That works, doesn’t it? It gets your attention. I use it regularly myself. While preaching, you’ve probably heard me say something like, “Now listen to this” or “Now this is important,” dozens of times. If your boss walked into your office or the doctor into the waiting room or mechanic into the lobby and said, “Suzy, you need to know something…,” that’d probably get you to tune in. The question, of course, is what I or Suzy’s boss, doctor, or mechanic, or James wants known, but the introduction itself is a really effective way of getting you to tune in.
TERM OF ENDEARMENT
That leads to the second stage of James’s four-part process—his term of endearment.
19 Know this, my beloved brothers…
One of the more common platitudes we’ve all heard is, “People don’t care how much you know until they know how much you care.” There is, of course, something to that (there isn’t much doubt that we’d all rather hear hard things from people who care about us), but I think that from a truth-receiving perspective it’s mostly bunk. That is, it mostly results from an undervaluing of truth and an overvaluing of our feelings.
If you break your arm, worrying how much your Dr. cares about you is kind of silly. What you do need to be concerned with is whether or not he knows how to skillfully reset your arm. The same with your auto mechanic, plumber, and even with your evangelist. It’s far more important that someone shares the true gospel with you than it is that they do so with a great deal of affection. It is the truth that sets us free, not the disposition of the person sharing it. (Paul seems to teach exactly this in Philippians 1:15-18.)
Philippians 1:15-18 Some indeed preach Christ from envy and rivalry, but others from good will. 16 The latter do it out of love, knowing that I am put here for the defense of the gospel. 17 The former proclaim Christ out of rivalry, not sincerely but thinking to afflict me in my imprisonment. 18 What then? Only that in every way, whether in pretense or in truth, Christ is proclaimed, and in that I rejoice.
And this is true with other Christians when they come to us with a hard message. On the truth-receiving end, we need to be far more concerned with whether what we are being told is true, than how it’s being told to us.
At the same time, however, on the truth-delivering end, we must never be indifferent to our truth-delivering motives or disposition as Christians. For our soul’s sake and theirs, we must fight for a right heart to go with our right message. It is usually easier for someone else to hear and trust hard things from us when they know we love them. And it is always most honoring to God when His people speak the truth in love (Ephesians 4:15). The things James said are true regardless of his motives for saying them or his disposition toward his readers, but James did love them and he knew this was not optional. He did want what was best for them. He did care about how his words would land on them and how they would respond. And so he made sure his readers knew how he viewed them: as his beloved brothers and sisters in Christ.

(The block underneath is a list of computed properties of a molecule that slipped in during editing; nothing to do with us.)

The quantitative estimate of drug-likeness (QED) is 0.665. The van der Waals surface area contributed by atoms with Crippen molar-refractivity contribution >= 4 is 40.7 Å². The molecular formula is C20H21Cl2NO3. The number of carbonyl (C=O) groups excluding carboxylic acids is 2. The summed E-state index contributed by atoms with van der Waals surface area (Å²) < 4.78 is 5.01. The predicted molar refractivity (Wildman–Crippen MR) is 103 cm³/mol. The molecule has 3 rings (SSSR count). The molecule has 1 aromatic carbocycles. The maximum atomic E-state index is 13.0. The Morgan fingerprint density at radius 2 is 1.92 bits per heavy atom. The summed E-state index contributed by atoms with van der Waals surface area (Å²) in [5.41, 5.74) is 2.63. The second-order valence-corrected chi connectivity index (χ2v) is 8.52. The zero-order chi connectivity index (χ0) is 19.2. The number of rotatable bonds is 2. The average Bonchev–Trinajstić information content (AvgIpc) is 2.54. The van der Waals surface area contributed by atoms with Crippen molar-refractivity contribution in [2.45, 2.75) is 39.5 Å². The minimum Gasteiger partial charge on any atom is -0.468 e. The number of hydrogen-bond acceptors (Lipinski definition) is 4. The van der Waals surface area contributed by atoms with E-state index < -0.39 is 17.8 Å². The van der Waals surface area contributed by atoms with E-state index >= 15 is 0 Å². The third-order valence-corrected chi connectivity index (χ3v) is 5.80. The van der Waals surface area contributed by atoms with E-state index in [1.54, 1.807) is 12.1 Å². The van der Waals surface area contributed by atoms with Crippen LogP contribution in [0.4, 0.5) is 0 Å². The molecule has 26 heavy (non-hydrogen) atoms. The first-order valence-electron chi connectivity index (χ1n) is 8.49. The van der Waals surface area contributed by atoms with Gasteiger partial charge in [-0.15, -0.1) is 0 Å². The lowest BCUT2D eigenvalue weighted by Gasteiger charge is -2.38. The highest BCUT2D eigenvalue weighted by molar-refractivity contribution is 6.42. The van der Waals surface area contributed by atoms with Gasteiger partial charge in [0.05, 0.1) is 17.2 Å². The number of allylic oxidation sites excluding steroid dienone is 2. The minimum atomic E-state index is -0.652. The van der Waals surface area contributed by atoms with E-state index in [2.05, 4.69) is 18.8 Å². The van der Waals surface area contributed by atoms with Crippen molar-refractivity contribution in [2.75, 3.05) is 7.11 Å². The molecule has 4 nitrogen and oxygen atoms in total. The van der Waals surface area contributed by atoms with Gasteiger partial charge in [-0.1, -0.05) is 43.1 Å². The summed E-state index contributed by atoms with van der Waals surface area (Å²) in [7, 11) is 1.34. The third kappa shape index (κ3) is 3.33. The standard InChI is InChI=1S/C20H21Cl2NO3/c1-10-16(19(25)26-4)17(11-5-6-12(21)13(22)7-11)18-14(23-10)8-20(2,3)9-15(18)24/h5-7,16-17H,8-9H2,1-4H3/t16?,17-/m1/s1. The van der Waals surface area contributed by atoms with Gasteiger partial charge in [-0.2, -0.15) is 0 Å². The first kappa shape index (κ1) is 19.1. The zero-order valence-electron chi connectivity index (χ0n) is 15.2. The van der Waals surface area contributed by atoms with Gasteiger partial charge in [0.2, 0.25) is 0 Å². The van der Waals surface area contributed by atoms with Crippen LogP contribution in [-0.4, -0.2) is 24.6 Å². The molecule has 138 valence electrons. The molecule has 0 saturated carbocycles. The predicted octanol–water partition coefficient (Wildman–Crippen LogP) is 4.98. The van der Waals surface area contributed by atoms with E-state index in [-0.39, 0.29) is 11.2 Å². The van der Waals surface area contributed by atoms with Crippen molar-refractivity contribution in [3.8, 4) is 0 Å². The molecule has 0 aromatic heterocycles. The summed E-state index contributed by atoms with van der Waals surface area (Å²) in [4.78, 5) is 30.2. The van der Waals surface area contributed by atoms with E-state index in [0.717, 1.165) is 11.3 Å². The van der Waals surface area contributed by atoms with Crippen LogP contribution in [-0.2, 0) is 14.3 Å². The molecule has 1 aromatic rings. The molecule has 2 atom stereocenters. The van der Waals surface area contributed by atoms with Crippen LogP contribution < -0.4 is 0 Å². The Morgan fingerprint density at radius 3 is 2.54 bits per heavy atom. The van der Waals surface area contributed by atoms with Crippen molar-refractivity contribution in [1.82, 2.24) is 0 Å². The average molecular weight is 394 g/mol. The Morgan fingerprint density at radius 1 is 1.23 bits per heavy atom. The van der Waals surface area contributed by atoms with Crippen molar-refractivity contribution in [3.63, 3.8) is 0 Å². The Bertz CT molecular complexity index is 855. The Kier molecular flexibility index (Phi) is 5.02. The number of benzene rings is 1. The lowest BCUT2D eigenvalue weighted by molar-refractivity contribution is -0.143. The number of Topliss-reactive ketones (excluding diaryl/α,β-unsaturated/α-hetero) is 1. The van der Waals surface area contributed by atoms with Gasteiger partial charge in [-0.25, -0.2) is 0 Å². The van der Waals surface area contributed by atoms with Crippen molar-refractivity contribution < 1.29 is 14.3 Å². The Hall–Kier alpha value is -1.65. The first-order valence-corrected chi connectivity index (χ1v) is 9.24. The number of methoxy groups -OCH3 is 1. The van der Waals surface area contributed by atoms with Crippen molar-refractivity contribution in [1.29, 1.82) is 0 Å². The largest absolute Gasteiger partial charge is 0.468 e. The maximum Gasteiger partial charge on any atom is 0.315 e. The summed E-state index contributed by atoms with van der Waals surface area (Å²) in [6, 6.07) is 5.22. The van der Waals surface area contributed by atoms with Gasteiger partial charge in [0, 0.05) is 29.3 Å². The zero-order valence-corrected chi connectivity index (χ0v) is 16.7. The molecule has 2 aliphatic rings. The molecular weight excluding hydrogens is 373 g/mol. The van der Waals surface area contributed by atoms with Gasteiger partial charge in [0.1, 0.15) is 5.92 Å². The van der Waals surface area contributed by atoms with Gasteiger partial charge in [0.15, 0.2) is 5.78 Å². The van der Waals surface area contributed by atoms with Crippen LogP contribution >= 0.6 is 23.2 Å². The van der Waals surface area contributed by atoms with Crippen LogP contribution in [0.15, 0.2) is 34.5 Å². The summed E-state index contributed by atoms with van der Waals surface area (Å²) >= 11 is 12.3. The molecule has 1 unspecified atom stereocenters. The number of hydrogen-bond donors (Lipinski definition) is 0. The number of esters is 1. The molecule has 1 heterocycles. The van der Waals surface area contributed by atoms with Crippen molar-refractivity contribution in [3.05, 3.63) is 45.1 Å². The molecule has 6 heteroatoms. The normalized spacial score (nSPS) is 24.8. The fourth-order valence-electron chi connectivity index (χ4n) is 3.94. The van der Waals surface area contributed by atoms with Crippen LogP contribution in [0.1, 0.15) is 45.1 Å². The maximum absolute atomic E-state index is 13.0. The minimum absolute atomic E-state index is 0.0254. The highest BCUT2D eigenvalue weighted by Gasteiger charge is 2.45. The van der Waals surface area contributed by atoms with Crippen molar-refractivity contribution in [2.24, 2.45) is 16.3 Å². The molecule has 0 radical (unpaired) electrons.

Grace, before we move on to James’s actual hard truths (which will give us a few more helpful instructions on how to give and receive hard truths), would you consider all of this from two really practical angles—as one who needs truth and as one who needs to share truth?
How to Receive Truth
On the truth-receiving end, we will be a much healthier church as we continue to learn a few lessons:
- God’s Word is the only definitive source of moral truth. If we are to rightly receive moral truth, it will be because we know our Bible’s well enough to know it when we hear it.
- Just because someone shares truth in a harsh way, doesn’t make them wrong; and just because someone shares in a kind way, doesn’t make them right. Who among us would refuse a 10 carat diamond because it came in Green Bay Packer’s wrapping paper? And who among us would receive anthrax because it came wrapped in a $100 bill?
- We are fallible and so we ought to be humble. Just because we don’t see something right away doesn’t mean it isn’t true. We ought to be careful in our consideration and prayer when someone shares something hard with us before we dismiss it.
- Everyone who comes to us with truth ought to leave (regardless of their motivation coming in or their delivery), impressed by the humble and glad-hearted way we received it.
How to Share Truth
Likewise, on the truth-giving end, we will be a much healthier aw we all learn a few more lessons:
- God’s Word is the only definitive source of moral truth. People don’t need our opinions as to how they ought to think, feel, or behave. They need God’s commands and promises.